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Du Tonc — Surging Memories

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“The world is changing. If you want to understand the youth, listen to the music. This is what’s happening right underneath your nose.” —NAS

We’re the kind of society that complains in the Summers about them being much too hot and us being way over them, and in the same year complain about our Winters—them being too cold for comfort, and us being way over them too. When we get too much love from someone, some of us complain about being way too smothered by them, yet, the moment we start to become ignored we are just as fast to complain about getting no love. We dramatize and exaggerate the things that happen in our lives because we enjoy animation; animation, makes things so much better.

We fall out of love sometimes as quickly as we fall in, but we rarely seem to remember that our hearts have much control over all of our minds, and with this sudden case of temporary amnesia we also seem to forget that the heart has a way of connecting the tiniest dots, and in doing so, it takes our minds to the places that could have been. Within these temporary travels through the various dimensions of the universe, we reflect on past loves; not so much because we miss the person, but because we want to indulge in a moment of pure bliss that we could use the energy from right now.

Surging Memories by Du Tonc takes me back to a moment where everything in life was that way for me. A time in my life where every beautiful thing that I saw throughout the day took me back to a moment or time of pure bliss. Some days, those moments existed with one particular girl who was a prominent love in my life, and other times with another. This is how I began to become aware that it was never really the girl that provided these moments of pure bliss that I loved to reflect on—it was the scenario and small calculations around us that had to take place for those blissful milliseconds to occur that I was enchanted by. In that period of time I also realized that it was impossible for me, personally, to ever forget someone that I said, “I Love You” to. I realized that I just don’t love that way. I don’t love someone today and forget all about them tomorrow. In fact, I don’t think I could ever forget about any of my most passionate loves. I’ve also learned that this is quite normal behavior, and that the next person that loves you and that you fall madly in love with will love this crazy way about how you love the world.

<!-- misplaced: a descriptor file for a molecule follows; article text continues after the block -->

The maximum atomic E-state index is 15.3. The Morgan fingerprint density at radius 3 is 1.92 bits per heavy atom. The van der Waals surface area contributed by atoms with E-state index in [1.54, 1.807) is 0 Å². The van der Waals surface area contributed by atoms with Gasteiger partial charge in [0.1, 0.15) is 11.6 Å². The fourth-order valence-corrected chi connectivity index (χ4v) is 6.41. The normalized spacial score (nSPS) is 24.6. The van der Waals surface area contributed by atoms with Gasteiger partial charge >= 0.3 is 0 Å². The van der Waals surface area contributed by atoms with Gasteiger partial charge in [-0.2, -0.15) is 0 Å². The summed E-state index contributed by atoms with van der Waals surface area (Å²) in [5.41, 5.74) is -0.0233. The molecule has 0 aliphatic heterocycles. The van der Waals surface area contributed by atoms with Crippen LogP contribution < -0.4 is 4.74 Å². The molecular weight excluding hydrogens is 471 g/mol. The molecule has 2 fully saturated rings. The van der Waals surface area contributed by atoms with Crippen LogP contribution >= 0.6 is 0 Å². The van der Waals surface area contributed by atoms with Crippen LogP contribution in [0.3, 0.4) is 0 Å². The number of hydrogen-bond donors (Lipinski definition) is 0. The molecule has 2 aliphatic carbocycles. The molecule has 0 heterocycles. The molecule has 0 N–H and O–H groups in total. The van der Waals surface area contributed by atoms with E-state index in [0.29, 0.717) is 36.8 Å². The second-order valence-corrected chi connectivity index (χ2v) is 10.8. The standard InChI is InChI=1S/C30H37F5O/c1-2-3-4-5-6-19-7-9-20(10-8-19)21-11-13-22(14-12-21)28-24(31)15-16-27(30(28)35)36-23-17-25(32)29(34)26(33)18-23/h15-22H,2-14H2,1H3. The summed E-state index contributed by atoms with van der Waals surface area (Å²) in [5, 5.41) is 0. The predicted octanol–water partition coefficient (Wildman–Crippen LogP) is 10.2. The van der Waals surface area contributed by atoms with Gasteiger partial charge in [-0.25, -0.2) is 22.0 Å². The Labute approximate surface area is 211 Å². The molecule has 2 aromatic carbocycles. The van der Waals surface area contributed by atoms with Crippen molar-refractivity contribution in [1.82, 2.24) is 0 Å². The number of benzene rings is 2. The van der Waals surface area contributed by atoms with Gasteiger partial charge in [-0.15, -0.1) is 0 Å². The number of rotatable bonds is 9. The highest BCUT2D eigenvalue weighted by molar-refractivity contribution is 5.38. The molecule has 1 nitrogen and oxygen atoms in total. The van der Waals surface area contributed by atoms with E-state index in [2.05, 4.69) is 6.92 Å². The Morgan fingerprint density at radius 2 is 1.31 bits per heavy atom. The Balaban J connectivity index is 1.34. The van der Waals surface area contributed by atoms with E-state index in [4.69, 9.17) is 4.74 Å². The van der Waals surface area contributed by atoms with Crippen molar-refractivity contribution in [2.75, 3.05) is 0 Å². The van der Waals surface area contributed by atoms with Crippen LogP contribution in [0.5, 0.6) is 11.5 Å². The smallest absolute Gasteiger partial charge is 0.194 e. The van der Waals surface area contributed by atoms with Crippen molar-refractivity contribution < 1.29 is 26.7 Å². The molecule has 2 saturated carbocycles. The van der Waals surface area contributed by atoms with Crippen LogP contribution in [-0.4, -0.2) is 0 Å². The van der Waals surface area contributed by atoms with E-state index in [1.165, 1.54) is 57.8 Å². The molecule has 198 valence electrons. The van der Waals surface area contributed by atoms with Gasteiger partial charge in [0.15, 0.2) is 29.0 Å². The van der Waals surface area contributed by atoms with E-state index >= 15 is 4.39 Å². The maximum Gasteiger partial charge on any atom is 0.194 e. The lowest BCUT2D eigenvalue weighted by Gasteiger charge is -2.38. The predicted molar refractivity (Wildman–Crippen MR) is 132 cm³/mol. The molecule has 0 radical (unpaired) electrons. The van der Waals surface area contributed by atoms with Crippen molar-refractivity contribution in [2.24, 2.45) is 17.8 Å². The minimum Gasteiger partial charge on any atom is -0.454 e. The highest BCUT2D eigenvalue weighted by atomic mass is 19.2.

Two worlds apart,
I don’t want to leave the road that’s lead us here.”

Surging Memories is the song that will let you know that although living “in-the-moment” is a pretty awesome experience and way of life, that sometimes remembering past moments of awesomeness is that much needed dessert that the mind might need in order to make tomorrow, or the nanoseconds that are about to follow, just that much more awesome. It’s a summertime, “we are oh! so ready for you” tune that will make you feel good, help you remember what falling in love with the world all over again is like, and still allow you the space that you need to continue on your new path once the song has ended.

I get so high,
I never want to come back down. —Du Tonc.”

Du Tonc — Surging Memories

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MisterWives – Money On My Mind (Sam Smith Cover)

Here are some questions to start this thought.

What do you want?

Why are you doing what you do?

Both of these lead to the bigger question, what are you getting out of it? What is your reward? I recently did a study on reward systems in the workplace (riveting  I know). What kind of reward are you after? Most people are searching for something extrinsic like more money or something tangible. Or are you are in it for the intrinsic pay-off, the feeling of empowerment or the recognition? When you are sitting at a desk or behind the counter, we all reflect on this moment at some point or another. If you get your reward, will it be enough?

Aside from playing this Sam Smith cover on repeat, these questions have beckoned an answer in my mind. When you look at what you gave up to get closer to what you want, was it worth it? Was the payoff there? D0 you just want more? Of course, this might not have anything to do with your job or career or professional whatever you are doing, it goes beyond that.

The saying is when you do what you want, you never work a day. But to get to what you want, how many minutes, hours, days, decades are you will willing to give up for it?